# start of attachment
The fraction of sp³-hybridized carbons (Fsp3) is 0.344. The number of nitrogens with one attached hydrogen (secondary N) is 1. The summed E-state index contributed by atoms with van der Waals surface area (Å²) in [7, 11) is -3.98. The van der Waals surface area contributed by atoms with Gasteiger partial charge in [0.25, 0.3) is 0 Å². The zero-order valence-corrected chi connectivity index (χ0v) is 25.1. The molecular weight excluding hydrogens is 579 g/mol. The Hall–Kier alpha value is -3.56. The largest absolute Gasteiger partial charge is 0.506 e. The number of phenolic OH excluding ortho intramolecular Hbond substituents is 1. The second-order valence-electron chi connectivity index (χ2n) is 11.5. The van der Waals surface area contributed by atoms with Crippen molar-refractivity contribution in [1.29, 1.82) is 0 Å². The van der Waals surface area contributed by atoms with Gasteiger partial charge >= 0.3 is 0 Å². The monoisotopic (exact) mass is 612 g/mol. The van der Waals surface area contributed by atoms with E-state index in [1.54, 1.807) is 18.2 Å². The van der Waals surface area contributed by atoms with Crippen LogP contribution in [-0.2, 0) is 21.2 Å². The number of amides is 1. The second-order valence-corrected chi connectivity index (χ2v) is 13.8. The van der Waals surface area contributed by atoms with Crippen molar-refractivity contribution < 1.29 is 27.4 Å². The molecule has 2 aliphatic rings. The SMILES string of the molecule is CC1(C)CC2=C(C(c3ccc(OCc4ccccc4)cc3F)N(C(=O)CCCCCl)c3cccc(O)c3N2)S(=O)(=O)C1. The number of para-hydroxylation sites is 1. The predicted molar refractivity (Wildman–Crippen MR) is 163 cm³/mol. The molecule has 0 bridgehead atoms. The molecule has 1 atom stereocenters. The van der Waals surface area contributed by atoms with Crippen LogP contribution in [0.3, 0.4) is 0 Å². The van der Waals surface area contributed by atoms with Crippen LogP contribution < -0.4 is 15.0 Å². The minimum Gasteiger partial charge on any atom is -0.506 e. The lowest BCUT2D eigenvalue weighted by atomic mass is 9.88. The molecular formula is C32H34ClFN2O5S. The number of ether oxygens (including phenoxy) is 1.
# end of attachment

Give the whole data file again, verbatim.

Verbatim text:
The fraction of sp³-hybridized carbons (Fsp3) is 0.344. The number of nitrogens with one attached hydrogen (secondary N) is 1. The summed E-state index contributed by atoms with van der Waals surface area (Å²) in [7, 11) is -3.98. The van der Waals surface area contributed by atoms with Gasteiger partial charge in [0.25, 0.3) is 0 Å². The zero-order valence-corrected chi connectivity index (χ0v) is 25.1. The molecular weight excluding hydrogens is 579 g/mol. The Hall–Kier alpha value is -3.56. The largest absolute Gasteiger partial charge is 0.506 e. The number of phenolic OH excluding ortho intramolecular Hbond substituents is 1. The second-order valence-electron chi connectivity index (χ2n) is 11.5. The van der Waals surface area contributed by atoms with Crippen molar-refractivity contribution in [1.29, 1.82) is 0 Å². The van der Waals surface area contributed by atoms with Gasteiger partial charge >= 0.3 is 0 Å². The monoisotopic (exact) mass is 612 g/mol. The van der Waals surface area contributed by atoms with E-state index in [1.54, 1.807) is 18.2 Å². The van der Waals surface area contributed by atoms with Crippen LogP contribution in [-0.2, 0) is 21.2 Å². The number of amides is 1. The second-order valence-corrected chi connectivity index (χ2v) is 13.8. The van der Waals surface area contributed by atoms with Crippen molar-refractivity contribution < 1.29 is 27.4 Å². The molecule has 2 aliphatic rings. The SMILES string of the molecule is CC1(C)CC2=C(C(c3ccc(OCc4ccccc4)cc3F)N(C(=O)CCCCCl)c3cccc(O)c3N2)S(=O)(=O)C1. The number of para-hydroxylation sites is 1. The predicted molar refractivity (Wildman–Crippen MR) is 163 cm³/mol. The molecule has 0 bridgehead atoms. The molecule has 1 atom stereocenters. The van der Waals surface area contributed by atoms with Crippen LogP contribution in [0.3, 0.4) is 0 Å². The van der Waals surface area contributed by atoms with Crippen LogP contribution < -0.4 is 15.0 Å². The minimum Gasteiger partial charge on any atom is -0.506 e. The lowest BCUT2D eigenvalue weighted by atomic mass is 9.88. The molecular formula is C32H34ClFN2O5S. The number of ether oxygens (including phenoxy) is 1.